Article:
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Putting People First

Wischermann Partners Strives To Create Memorable Experiences For Guests

Wednesday, January 18, 2017
Dennis Nessler
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Paul Wischermann acknowledges his timing may not have been very strategic when he made the decision to start Wischermann Partners shortly after 9/11, but some 15 years later he hasn’t looked back as the company continues to carve its niche as an operator of upper-upscale and luxury hotels.

The company founder, president and CEO had a deep background in hospitality when he decided to leverage his experience and pension for deal-making by starting the third-party operator in 2002. Wischermann Partners, based in Minnetonka, MN, now has 12 properties open—encompassing brands such as Westin, Le Meridien, Sheraton, The Luxury Collection and Courtyard by Marriott—as well as two properties under development.

Wischermann—whose experience includes an eight-year stint with Carlson Hospitality Worldwide as well as a general manager position at the Parkhotel Oberhausen in Germany—detailed the company’s operating philosophy, which is rooted in the guest experience.

“Our mantra always has been creating memorable experiences with world-class brands. If you have a commitment to that then you need to put people first. Putting people first means the only way you turn guests in our business into happy, loyal, raving fans is you need to create an engaged employee culture. There’s no secret sauce with that it’s just a lot of hard work; it’s a culture you need to build from within. You need to lead by example and when you do that over time it becomes very powerful,” he said.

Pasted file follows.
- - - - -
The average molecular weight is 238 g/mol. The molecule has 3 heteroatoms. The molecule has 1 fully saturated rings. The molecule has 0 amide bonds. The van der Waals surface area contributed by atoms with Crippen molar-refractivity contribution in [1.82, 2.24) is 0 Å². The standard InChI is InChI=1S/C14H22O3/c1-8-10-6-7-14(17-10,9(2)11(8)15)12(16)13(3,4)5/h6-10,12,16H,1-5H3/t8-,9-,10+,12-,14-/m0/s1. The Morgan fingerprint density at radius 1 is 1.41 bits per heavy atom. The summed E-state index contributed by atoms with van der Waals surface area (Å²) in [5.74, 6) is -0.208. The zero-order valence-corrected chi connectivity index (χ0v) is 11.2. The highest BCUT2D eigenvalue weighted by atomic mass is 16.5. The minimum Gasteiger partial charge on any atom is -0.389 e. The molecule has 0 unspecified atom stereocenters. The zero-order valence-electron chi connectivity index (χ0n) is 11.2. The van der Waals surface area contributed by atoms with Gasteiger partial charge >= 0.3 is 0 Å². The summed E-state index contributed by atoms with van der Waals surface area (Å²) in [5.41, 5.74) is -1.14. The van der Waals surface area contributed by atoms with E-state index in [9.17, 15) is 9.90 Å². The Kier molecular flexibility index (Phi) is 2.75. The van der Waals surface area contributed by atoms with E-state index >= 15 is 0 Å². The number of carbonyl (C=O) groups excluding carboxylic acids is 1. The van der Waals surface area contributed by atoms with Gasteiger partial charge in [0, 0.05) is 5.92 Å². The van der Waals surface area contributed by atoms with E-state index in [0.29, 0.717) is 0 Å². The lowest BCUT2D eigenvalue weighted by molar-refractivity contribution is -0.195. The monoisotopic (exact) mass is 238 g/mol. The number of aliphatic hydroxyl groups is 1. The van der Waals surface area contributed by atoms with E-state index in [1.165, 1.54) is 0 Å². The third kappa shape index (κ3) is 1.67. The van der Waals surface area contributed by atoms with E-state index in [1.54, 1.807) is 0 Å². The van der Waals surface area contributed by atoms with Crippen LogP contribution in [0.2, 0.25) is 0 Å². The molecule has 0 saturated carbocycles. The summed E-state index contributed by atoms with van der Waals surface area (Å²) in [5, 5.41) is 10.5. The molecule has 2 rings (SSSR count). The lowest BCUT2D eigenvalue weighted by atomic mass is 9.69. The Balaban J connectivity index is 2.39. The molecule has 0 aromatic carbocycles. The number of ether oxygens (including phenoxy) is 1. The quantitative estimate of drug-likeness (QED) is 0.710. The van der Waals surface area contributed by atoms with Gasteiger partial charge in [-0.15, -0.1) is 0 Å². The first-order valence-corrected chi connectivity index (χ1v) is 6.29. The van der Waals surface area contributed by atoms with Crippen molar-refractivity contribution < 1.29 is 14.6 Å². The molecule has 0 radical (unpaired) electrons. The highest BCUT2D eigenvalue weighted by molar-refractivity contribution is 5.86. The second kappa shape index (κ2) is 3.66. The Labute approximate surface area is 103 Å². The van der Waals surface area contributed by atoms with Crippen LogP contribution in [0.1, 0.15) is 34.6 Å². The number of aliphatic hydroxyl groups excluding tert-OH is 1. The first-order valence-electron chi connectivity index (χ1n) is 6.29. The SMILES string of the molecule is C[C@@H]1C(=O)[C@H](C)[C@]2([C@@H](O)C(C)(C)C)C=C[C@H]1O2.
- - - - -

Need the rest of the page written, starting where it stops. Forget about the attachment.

Nowhere is that commitment to the service culture more evident than with the company’s approach to food & beverage, which Wischermann refers to as a “big point of differentiation.” He underscored the importance of food & beverage within full-service hotels. “It is very important in order to bring certain parts of the hotel to life,” he said.

However, when it comes to establishing the right culture, Wischermann acknowledges the importance of identifying the right people, although he is quick to point out that hasn’t been an issue for the company.

“We’re so different in terms of our focus on culture that that is very attractive to a lot of high performers in our industry. If you treat people right somehow that comes back to you,” he said.
While the company will consider acquisition opportunities as a means of growth,
Wischermann conceded the “majority of our focus has been ground-up development for the last two or three years.”

For example, the company in 2016 opened the 450-room Westin Nashville, which took some three years to develop. Meanwhile, currently under development are a Westin in Jackson, MS, and a Luxury Collection hotel in Nashville.

Wischermann Partners got its start in the Midwest, primarily because that’s where the capital sources were located, according to Wischermann, but has since expanded geographically to areas such as Hartford, CT; Charlotte, NC; and Atlanta previously. The company is also in the predevelopment phases for a property in Los Angeles.